Commended to your attention is this short essay by Wally Bowen, profiled by the Media Giraffe Project, which draws a comparison between what happened to small British landowners in the 16th and 17th centuries, to non-profit U.S. broadcasters in the 1930s and -- if something doesn't change -- what may happen to small-scale "publishers" on the Internet.
If you are a publisher without the business clout and scale to negotiate on an equal basis with the likes of Verizon, AT&T or Comcast, this should concern you, I believe. I'm forwarding his entire message, including his call to action, which the Media Giraffe Project neither endorses endorse nor opposes. To learn more about Bowen's qualifications to speak to this issue see:
Below is his brief essay, received by email earlier today. Is there a flaw in his reasoning?
-- bill densmore / firstname.lastname@example.org
Below by Wally Bowen, Executive Director
Mountain Area Information Network (MAIN)
MAIN-FM 103.5 LP Asheville, N.C.
"Date: Sun, 8 Aug 2010 19:23:45 -0400
"Subject: [ACME Discuss List] The Enclosure of the Internet?
"* Between 1750 and 1860, the British Parliament passed laws collectively known as the Enclosure Acts to transfer almost 7 million acres of public lands (the commons) into private hands.
"Large estates, with the latest agricultural technologies, out-competed and then absorbed smaller farms, creating an abundance of cheap farm and factory labor for the Industrial Revolution.
"Lobbyists advocating these new laws argued that estate-owners' superior capital and technology would yield greater productivity than a commons open to small producers.
"* Between 1928 and 1934, the U.S. Congress passed laws effectively limiting broadcast radio licenses to for-profit corporations, despite the fact that more than 250 community-based, not-for-profit radio stations had been thriving for almost a decade.
"Lobbyists advocating these new laws argued that Wall Street-backed chains' superior capital and technology would extend the benefits of radio to underserved areas faster and more efficiently.
"The nonprofit stations disappeared via license-challenges from the corporate chains.
"* Between 2002 and 2005, the Federal Communications Commission enacted rules to allow a handful of cable and telephone companies to capture more than 95 percent of all broadband Internet access in U.S., forcing thousands of independent ISPs out of business.
"Lobbyists advocating these new rules argued that telecom conglomerates' superior capital and technology would extend the benefits of broadband to underserved areas faster and more efficiently.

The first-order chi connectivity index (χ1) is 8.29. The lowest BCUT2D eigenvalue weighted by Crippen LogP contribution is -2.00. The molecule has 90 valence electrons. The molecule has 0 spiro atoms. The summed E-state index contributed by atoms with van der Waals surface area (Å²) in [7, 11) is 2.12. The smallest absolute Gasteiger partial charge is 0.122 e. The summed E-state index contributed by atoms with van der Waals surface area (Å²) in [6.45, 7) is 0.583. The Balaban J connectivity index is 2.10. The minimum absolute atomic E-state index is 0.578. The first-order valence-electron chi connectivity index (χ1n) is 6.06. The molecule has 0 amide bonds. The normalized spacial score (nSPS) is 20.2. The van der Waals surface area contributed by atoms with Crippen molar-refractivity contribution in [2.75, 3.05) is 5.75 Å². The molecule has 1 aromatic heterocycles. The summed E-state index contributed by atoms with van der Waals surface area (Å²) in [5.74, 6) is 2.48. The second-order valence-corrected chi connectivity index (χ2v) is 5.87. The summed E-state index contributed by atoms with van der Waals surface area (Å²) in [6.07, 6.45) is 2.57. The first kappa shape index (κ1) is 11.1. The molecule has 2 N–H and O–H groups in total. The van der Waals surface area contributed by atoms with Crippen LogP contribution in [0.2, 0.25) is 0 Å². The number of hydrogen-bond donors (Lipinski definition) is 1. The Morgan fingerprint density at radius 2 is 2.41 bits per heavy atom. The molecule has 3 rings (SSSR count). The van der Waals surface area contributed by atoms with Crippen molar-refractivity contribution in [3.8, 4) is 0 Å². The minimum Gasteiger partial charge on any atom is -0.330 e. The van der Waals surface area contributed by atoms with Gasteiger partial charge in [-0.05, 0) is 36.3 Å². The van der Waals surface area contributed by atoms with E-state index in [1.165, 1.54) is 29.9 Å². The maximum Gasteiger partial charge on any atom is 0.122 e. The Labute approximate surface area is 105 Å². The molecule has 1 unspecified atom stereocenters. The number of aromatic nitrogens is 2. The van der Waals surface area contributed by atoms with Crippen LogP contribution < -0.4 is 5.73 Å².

"Instead, this handful of cable and telephone companies is poised to complete the enclosure of the online commons we call the Internet.
"To do so, they must force the FCC to reverse-course on a modest set of "open Internet" rules to protect consumers, ensure non-discriminatory treatment of Web content, and promote more competitive broadband markets.
"Without these rules, the cable and telco companies will be free to re-structure the Internet into an online world that looks more like cable TV, where easy-to-reach, high-performance channels deliver the content of Fortune 500 companies, while independent and nonprofit content is relegated to second and third-class channels.
"Once an electronic commons where innovators could launch a start-up and become the next Google, the Internet is about to become the private domain of online oligarchs.
"A few days ago, Google and Verizon gave us a glimpse of this brave new world when the New York Times revealed that the companies were secretly negotiating a deal to ensure favorable treatment of Google's content.
"Over the next six weeks, we have what may be our last chance to prevent the corporate enclosure of the Internet."
"Here's what you can do: the FCC is taking public comment through Aug. 12 at midnight on its plan to restore open Internet rules vacated by the FCC between 2002 and 2005.
"We have put together a special webpage to help you share your comments with the FCC:
"It's also extremely important that you contact your members of Congress -- and the White House -- to let them know your opinion."
The cable and telephone companies are pouring record amounts of money into Congress (more than $27 million as of May 16, according to the New York Times) to pressure the FCC -- and ultimately the White House to back-down.
"Only a strong outpouring of public support can counter this unprecedented lobbying assault on our freedom to communicate and innovate. Please act now to save the Internet."